Alex Hahn thinks The Artist Once Again Known As Prince is a spoiled, misogynistic, egotistical megalomaniac. But he admires his talent. Really.
Hahn’s dishy new biography of the Purple One, Possessed: The Rise and Fall of Prince, is his attempt to chart Prince from the days when his music was introducing thousands of suburban teens to topics ranging from mutual masturbation (“Jack U Off”) and blow jobs (“Head”) to the present, when Prince is preaching to the fans he has left about his newfound Jehovah’s Witness faith.
Hahn, a journalist and lawyer operating out of Boston, grew up listening to Prince and had a strong appreciation for his work. But that was back in the ’80s when it was fashionable to admit you were a Prince fan and could boast to your friends that you figured out what he was saying in that mysterious backward-masked message at the end of “Darling Nikki.”
Then Hahn, like many other fans, got pissed off at His Royal Badness during the ’90s, when he started following rap and predictable Boyz II Men-style R&B. Changing his name to that male-female symbol didn’t help much either. And why the hell was he writing “slave” on his cheek that one year?
But when Prince went lawsuit-crazy for the umpteenth time back in 1999, he tried to shut down several Web sites and fanzines that he said were violating his trademarked symbol name and were trading illegal bootlegged music. Hahn worked pro bono to defend Uptown, the most prominent Prince fanzine. He succeeded in reaching a settlement between the magazine and Prince, and the publication continued — albeit with a huge disclaimer sticker on its cover stating that it was not an official Prince product. Duh.
So now Hahn’s really pissed — and he’s channeled that anger and disillusionment into Possessed, bringing his journalistic credentials and the testimonies of several past Prince associates with him. Yet, even though the book is filled with juicer-than-a-ripe-mango gossip, Possessed is quite dispossessing.
Sure, there are some interesting moments. There’s the allegation that Prince entered rehab for cocaine abuse back in the ’90s. There’s the retelling of the legend that Prince’s decision to shelve the infamous Black Album in ’88 was brought on by a bad Ecstasy trip. And the book’s prelude details Prince being rushed to the hospital in 1996 due to an overdose of aspirin and alcohol.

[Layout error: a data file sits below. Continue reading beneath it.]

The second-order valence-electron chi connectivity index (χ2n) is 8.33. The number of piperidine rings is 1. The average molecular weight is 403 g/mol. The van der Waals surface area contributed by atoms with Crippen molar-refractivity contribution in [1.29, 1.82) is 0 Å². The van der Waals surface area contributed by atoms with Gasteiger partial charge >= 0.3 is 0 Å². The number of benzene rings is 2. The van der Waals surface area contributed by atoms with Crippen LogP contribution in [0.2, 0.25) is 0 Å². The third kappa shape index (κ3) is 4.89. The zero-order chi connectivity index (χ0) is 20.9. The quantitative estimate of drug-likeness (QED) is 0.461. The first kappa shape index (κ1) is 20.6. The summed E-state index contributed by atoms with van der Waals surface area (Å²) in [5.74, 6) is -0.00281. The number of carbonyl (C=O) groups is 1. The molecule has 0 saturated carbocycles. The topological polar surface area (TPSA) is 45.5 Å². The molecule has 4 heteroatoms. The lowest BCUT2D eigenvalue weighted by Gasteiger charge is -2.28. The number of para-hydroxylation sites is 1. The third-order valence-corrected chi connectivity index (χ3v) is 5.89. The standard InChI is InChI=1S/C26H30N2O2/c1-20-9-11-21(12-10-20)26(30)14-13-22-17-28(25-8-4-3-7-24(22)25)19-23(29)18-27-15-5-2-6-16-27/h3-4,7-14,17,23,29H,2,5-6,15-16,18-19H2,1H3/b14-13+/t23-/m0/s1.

And, yes, dear reader, Everything You Always Wanted to Know About Prince’s Sex Life (But Were Too Lazy to Research) is in here too. Apparently, your father was wrong when he saw Prince flouncing around in makeup, heels and lace and called him gay. The guy got more chicks than anyone since Mick Jagger.
This is definitely the National Enquirer-type filler that’s needed to sell biographies nowadays and certainly Prince fans will find the material morbidly fascinating. Yet Hahn comes across not as an objective biographer with a background in journalism, but as an angry, disillusioned ex-fan who rues the day he ever lost sleep anticipating the latest Prince release.
Hahn wrote for the Boston Globe and the San Francisco Chronicle prior to becoming a lawyer, but his disregard for accuracy suggests that he needs to retake Journalism 101. He says that the 1993 greatest-hits compilation, The Hits/The B-Sides, doesn’t contain the song “Kiss,” but it does. He refers to a Vanity 6 song as “She’s So Dull,” when the actual title is “He’s So Dull.” He even misspells the names of both actress Kirstie Alley and singer Cyndi Lauper.
When Hahn tries to play music critic, he stumbles as well. While most of Prince’s hardcore following — and believe me, they’re out there — would agree with Hahn that Prince’s music in the ’80s was more experimental, groundbreaking and rebellious than it’s been in subsequent decades, you’d be hard-pressed to find many fans who entirely dismiss albums like Come or The Symbol Album, which Hahn does.
Hahn is correct in one thing: Prince can be a jerk. Scores of former band members, ex-girlfriends, business associates and managers have testified to that. He’s also most likely correct when he blames Prince’s downward spiral on his obsessive need for control and his tendency to treat everyone like crap.
With Possessed, Hahn appears to be a man who admits that Prince is/was a genius. But Hahn’s now selling his CD collection on half.com.
Give me a ring, Alex. I’ll buy ’em.
Jason Webber is a Detroit-based freelance writer. E-mail email@example.com.
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